The Federal Reserve opted not to raise interest rates during its policy meeting this week and pledged that future moves will be done patiently and with an eye toward how economic conditions unfold.
In a statement Wednesday, the central bank voted unanimously to hold its policy rate in a range between 2.25 percent and 2.5 percent.
The decision came along with a separate statement on the Fed’s balance sheet indicating that policymakers will consider adjusting the reduction of the central bank’s bond portfolio if conditions warrant. Officials in that statement also said they expect to operate with “an ample supply” of bank reserves, an indication that the balance sheet will remain sizeable once its reduction is complete.
In a move that represented a divergence from policy of the past several years, the Fed dropped language that more rate hikes likely would be warranted – “further gradual increases,” as stated following the December meeting – and said it was adopting a more cautious approach.
“In light of global economic and financial developments and muted inflation pressures, the Committee will be patient as it determines what future adjustments to the target range for the federal funds rate may be appropriate to support these outcomes,” the statement said.
Stocks jumped in reaction to the new statements from the Fed. The Dow Jones Industrial Average jumped 450 points to a new high for the day shortly after the afternoon announcements.
The move comes following a tumultuous period that began in early October.
During a question-and-answer session Oct. 3, Fed Chairman Jerome Powell said the central bank was a long way from adopting a neutral rate of growth. The remark jarred Wall Street and sent markets into a spiral in which major averages briefly hit bear market territory.
Powell again irked investors in December when he said the Fed’s program to reduce the bond holdings on its balance sheet was on “autopilot.”
Wednesday’s statement from the policymaking Federal Open Market Committee struck a more tepid approach.
The committee lowered its assessment of economic growth from “strong” to “solid” and noted that its inflation gauges “have moved lower in recent months.”
The statement also removed the “balance of risks” portion in which the committee sought to quantify the chances of economic growth above or below forecasts.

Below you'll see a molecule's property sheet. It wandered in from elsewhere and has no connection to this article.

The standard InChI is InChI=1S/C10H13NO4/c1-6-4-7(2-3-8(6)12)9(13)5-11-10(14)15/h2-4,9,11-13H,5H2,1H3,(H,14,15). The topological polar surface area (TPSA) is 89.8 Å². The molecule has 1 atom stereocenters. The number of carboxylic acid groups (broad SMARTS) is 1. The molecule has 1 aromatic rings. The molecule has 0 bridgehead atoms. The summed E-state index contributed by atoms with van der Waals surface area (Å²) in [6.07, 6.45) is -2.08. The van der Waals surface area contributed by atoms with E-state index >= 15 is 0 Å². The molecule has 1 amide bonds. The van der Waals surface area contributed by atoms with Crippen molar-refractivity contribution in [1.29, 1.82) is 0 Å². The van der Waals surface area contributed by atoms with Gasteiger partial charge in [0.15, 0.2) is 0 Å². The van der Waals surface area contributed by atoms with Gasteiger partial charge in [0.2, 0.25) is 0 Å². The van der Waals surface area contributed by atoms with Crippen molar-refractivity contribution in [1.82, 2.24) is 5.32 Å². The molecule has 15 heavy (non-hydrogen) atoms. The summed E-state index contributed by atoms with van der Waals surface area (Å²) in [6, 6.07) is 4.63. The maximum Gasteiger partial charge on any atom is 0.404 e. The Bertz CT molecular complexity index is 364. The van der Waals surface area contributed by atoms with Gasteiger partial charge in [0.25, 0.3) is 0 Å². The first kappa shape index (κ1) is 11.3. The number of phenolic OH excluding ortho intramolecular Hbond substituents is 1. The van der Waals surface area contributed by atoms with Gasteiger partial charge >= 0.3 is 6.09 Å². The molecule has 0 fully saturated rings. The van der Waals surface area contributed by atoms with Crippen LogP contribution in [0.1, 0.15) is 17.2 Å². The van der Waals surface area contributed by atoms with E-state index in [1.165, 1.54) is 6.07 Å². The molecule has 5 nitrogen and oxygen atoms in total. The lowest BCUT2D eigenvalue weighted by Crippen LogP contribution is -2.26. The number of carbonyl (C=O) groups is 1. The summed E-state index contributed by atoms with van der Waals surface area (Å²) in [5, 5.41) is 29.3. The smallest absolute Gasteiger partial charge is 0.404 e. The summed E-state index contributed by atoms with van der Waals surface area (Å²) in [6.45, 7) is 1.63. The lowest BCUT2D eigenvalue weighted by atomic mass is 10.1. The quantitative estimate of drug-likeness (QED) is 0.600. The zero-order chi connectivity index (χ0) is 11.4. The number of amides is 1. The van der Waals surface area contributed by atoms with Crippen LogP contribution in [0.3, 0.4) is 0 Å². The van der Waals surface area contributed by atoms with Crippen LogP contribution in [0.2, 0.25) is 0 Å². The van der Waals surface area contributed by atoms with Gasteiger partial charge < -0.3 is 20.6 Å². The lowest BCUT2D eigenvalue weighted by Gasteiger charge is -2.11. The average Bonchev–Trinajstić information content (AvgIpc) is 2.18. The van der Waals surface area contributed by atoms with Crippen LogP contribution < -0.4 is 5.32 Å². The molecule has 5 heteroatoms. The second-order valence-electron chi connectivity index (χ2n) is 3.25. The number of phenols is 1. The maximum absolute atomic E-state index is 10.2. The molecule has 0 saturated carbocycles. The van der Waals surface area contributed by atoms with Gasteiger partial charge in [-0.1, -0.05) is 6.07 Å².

Also, the officials addressed the balance sheet issue, something that had come up before mostly in the minutes following FOMC meetings.
The committee issued a separate three-paragraph statement noting that “it is appropriate at this time to provide additional information regarding its plans to implement monetary policy over the long run.”
The Fed’s balance sheet consists mostly of a mix of Treasurys and mortgage-backed securities which it purchased in an effort to lower long-run rates and stimulate the economy during and after the financial crisis. At its peak, the balance sheet ran to $4.5 trillion after being less than a $1 trillion before the stimulus program began.
Starting in October 2017, the Fed began allowing a capped level of proceeds from the securities to roll off each month while reinvesting the rest. Fed officials had anticipated the rolloff to proceed with little market impact, but investors have grown skittish over “quantitative tightening” as opposed to easing, since.
At this week’s meeting, the FOMC made clear that it was willing to reconsider the program should conditions warrant, and is not on autopilot as Powell had suggested.
The statement closely reflected language from a policy normalization document in mid-2017, but the decision to separate it out into its own document stood out.
“The Committee is prepared to adjust any of the details for completing balance sheet normalization in light of economic and financial developments,” the statement said.
Moreover, the statement said the Fed “would be prepared to use its full range of tools, including altering the size and composition of its balance sheet, if future economic conditions were to warrant a more accommodative monetary policy than can be achieved solely by reducing the federal funds rate.”
The latter part of the statement is notable in that Fed officials have always stressed the benchmark funds rate as the key tool for policy.